It’s no secret that technology and innovation have drastically revolutionized the education model that we know today. Both K-12 and higher education have been disrupted with new interactive boards in the classroom and computers and tablets in the hands of most students and teachers. The learning experience for students now would be unrecognizable to students decades ago. Moving from pen and paper, many students and teachers read textbooks on their computers, tablets, or mobile devices. Similarly, teachers are able to monitor students’ progress in various subjects through the technology. There is no question education has already been affected, but the question is “What’s next?” An article was written called “5 Ways Technology is Disrupting Education.” Technology has already become interactive and personalized to the students wants and needs. If a student is struggling with a particular subject, the teacher can identify the area and work with the student to ensure that they succeed and better understand the material. Additionally, the new impact of this disruption encourages more collaboration among students and teachers.
An interesting point that was also addressed in the article was how students are more social and so is their learning. YouTube and other platforms are where most people gain most of their news or are able to find videos to learn a variety of things. Ted-Ed and Khan Academy are some of the many resources that are available to students to gain a better understanding of topics that they are learning in class or for recreational purposes. Because access to technology is so easy, students can learn where ever they want, when ever they want. An absence does not cause the student to be behind because they will still be connected to the lesson and associated homework.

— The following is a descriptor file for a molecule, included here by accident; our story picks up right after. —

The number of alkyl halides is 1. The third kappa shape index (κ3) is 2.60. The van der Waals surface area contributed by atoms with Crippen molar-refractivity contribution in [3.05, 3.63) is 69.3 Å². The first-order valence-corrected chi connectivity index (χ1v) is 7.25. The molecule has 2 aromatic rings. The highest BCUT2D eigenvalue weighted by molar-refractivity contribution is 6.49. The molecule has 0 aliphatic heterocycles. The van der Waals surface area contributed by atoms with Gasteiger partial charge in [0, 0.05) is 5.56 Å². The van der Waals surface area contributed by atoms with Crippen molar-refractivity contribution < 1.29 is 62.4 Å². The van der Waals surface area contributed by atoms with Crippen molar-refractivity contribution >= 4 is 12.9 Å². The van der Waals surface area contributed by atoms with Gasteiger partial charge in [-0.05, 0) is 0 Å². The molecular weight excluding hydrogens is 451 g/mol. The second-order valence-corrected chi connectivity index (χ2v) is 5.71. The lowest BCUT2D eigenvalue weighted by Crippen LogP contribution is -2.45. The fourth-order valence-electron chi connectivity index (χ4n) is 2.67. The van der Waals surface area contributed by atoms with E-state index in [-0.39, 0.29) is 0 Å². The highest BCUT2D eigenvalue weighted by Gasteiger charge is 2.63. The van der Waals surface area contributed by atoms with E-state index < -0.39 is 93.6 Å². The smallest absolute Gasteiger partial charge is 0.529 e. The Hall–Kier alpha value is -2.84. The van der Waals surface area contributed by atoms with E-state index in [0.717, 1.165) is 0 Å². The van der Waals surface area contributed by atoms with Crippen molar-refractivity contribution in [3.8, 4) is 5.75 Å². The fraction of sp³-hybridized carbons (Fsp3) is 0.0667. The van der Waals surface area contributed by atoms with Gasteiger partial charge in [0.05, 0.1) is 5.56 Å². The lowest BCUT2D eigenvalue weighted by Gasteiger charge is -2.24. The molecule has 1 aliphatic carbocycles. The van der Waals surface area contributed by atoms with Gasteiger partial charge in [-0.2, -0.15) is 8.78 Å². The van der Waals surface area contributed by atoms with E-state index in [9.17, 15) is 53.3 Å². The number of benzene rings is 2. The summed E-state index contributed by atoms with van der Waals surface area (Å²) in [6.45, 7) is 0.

With technology like this at the tip of their fingers, the learning is continuous and easy to access. IBM’s new effort, Watson, allows students to ask questions and receive information tailored to their needs. This is a new way for students to be connected with what they need.
Moving forward, the question is not only what is next in education, but how will we adapt and capitalize on this new way of learning?